The Give Life Marathon is less than a week away. But, the runners began training two months ago. At 5 a.m., we discover the runners' world

It's 5.30 a.m., and I'm at Marina beach in track pants. It seems like a good time to be supercilious. “Such discipline,” I think, as I stroll toward the beach mentally patting myself on the back. “Such virtue.”

Then, I bump into Fr. Jegath Gaspar Raj, who's just finished a 21-km run. “You should see the beach at 4.30 a.m., which is when I start,” he smiles. “It's really beautiful then.” There's a flurry of activity from the left, and Chennai's Mayor M. Subramanian emerges from a car. As it turns out, he's also in track pants. “I generally get up at 4 a.m.,” he says. “I go for a walk… do yoga.”

Meanwhile, the space in front of the beach begins to buzz with runners of all ages and stages of fitness. They stretch, they walk, they jog… Enviably well-toned sports trainers turn up to supervise the proceedings. And, a banner suddenly appears, advertising free training for anyone who wants to run the upcoming Chennai Marathon. For an intense training arena at the crack of dawn, the atmosphere's astonishingly joyful.

Apparently, my staggering out of bed at 5 a.m. is far from impressive in the world of marathon runners. Especially, this lot. They've been training for almost two months to prepare themselves for the 21-km marathon (which is more accurately a half-marathon), scheduled for August 29, which begins and ends at Anna Square. That's six days of training a week, involving stretching, workouts and running. The marathon's being organised to raise funds for Give Life Charity. But, from the looks of it, the runners are gaining as much from the experience as the children will.

Selvanayagam, who, at the age of 55, can outrun people half his age (he'll certainly leave me gasping in the mud if we have a race!) says he's been running for the last five years. “I just wanted to hit the road. Hit the beach. Be outside,” he says, talking of how he also participated in the last two Give Life Marathons. “It makes a big difference working with these trainers,” he says, discussing how they have improved his technique and endurance. “They tell you how to maximise the use of your lungs and heart, how to strengthen your knees…”

He also explains how running changes your life. “It gives you tremendous confidence; the mental conditioning to overcome obstacles. After completing 21 km, I feel like I can do anything. I'm no more afraid, no more nervous…” He adds: “Of course, health wise, it's the ultimate medicine. Provided, it's done scientifically.”

That's where the trainers come in. Fr. Gaspar, of Tamil Meiyam, one of the organisers of the run, says they drew up a programme that systematically helped runners build muscular endurance. The training was free, and available to anyone who signed up. The city still seems to be intimidated by long distance running, though, for only about 60 people turned up. On the bright side, none of them dropped out, and the number of participants increases every year. Once you try it, you're likely to get hooked.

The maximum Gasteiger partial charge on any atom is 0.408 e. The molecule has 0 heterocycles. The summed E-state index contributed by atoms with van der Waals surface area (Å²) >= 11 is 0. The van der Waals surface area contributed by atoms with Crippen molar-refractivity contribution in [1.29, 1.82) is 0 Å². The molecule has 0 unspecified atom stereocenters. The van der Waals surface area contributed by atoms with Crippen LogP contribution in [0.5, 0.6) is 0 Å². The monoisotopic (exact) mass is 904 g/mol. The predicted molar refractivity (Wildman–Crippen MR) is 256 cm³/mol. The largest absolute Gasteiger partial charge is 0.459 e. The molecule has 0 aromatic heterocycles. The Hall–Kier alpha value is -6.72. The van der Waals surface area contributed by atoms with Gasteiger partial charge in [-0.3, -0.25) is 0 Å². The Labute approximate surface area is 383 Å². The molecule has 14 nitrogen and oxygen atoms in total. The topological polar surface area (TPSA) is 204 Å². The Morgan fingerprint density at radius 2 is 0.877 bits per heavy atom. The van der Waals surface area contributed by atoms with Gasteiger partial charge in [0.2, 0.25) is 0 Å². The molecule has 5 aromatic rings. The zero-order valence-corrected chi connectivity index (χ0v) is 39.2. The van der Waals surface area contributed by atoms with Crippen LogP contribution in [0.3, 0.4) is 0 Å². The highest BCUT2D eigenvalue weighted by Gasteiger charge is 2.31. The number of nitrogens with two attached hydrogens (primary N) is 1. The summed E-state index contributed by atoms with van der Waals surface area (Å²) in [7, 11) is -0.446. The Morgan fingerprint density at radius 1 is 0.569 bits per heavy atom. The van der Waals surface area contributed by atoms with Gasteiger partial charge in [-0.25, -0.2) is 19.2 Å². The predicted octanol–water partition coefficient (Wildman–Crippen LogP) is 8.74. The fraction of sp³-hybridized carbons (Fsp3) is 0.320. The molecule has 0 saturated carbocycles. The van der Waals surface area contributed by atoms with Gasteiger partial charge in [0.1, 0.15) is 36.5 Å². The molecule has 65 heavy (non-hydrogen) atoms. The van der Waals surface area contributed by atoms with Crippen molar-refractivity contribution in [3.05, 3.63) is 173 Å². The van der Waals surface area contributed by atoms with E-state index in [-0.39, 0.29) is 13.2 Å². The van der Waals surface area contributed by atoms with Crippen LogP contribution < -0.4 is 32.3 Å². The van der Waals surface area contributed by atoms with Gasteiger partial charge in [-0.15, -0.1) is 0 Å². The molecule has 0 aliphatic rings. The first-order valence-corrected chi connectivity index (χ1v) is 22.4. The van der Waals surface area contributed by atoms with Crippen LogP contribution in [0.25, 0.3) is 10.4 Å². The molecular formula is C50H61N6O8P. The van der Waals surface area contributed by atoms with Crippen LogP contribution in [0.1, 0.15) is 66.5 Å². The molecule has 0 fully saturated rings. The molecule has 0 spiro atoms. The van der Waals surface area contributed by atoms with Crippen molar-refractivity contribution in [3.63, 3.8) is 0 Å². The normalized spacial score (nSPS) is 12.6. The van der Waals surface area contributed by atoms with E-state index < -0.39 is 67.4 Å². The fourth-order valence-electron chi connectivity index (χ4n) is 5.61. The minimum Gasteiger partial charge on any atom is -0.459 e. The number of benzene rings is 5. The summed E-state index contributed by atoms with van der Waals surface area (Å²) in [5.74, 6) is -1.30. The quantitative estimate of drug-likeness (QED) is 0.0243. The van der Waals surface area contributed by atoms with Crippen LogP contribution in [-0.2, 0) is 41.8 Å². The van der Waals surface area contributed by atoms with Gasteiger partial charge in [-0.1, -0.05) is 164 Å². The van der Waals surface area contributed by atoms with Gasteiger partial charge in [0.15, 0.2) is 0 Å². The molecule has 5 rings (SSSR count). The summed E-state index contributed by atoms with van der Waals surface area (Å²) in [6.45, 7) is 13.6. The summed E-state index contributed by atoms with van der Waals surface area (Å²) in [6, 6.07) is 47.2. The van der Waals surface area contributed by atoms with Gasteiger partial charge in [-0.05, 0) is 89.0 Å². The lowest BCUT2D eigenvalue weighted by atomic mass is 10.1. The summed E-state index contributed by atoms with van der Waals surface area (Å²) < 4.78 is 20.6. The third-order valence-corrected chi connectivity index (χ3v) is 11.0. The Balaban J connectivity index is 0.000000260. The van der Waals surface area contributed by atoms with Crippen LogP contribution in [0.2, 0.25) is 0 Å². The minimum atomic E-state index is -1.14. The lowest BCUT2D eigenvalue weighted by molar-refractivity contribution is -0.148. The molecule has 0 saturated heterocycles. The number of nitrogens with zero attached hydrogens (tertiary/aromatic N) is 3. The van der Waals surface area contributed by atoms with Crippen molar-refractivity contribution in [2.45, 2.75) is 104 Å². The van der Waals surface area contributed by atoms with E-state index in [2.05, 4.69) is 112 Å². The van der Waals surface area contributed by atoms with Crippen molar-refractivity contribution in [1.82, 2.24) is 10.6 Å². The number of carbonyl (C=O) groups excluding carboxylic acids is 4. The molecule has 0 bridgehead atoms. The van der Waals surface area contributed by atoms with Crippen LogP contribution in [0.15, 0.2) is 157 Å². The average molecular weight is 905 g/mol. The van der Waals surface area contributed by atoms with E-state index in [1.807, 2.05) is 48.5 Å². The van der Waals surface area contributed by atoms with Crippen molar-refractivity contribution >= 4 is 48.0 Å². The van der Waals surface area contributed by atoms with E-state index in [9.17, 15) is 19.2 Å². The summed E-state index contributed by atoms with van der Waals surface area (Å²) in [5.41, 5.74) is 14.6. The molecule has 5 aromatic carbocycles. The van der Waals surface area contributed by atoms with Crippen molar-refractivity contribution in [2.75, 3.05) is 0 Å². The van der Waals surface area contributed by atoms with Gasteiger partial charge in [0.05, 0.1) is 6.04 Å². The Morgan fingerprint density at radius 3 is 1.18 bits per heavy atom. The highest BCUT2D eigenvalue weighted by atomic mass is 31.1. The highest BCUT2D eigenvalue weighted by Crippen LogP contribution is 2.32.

And, the euphoric runner's high is hard to beat.

“We have people aged between 18 and 60 running the 21-km this year,” says Gaspar. “It brings people together. It's inclusive. And, it proves anyone can run.” He adds that over the last two years, 8,000 children have been sponsored by the Give Life marathon. “It creates that social space so people get connected. There's lots of corporate support. Last year we fought swine flu, the long weekend and rain — and still ran with 60,000 people. This full week we will be campaigning — ‘rain or sun, just come…' We expect many more people this year.”

If you haven't been training, he suggests you try the Great Chennai seven-km run. There will also be a wheel-chair run of 500 mt. “Walk, run… take it as a fun experience. You're doing it for the city.”


Give Life is a publicly owned and audited charity. It provides holistic educational support to deserving children, providing — besides fees, uniforms and books — everything from a nutritional porridge breakfast to career guidance.

It has extended educational sponsorship support to 14,600 children for the academic year 2008-2009, nearly 8,400 children in June 2009, and hopes to reach out to more than 25,000 children by June 2012. The allocation for one child for one year is Rs. 2.500.

To support the charity, or for details, log onto or call, 24994344 / 24990201.


*Stay off your feet as much as possible prior to the race

*Continue to drink fluids up to 15 minutes before the start of the race

*Eat your final snack no more than 30 minutes before you start running

*Pace yourself. Start out slower than what you hope to average, and then run the middle miles at your chosen (hopefully realistic) pace. Finish, rather than start, aggressively.

*Focus on positive thinking. If you've trained properly, nothing will stop you from achieving your goal of finishing the marathon. Nothing, that is, except a lack of confidence and / or a negative attitude at the starting line or during the race.

(Courtesy —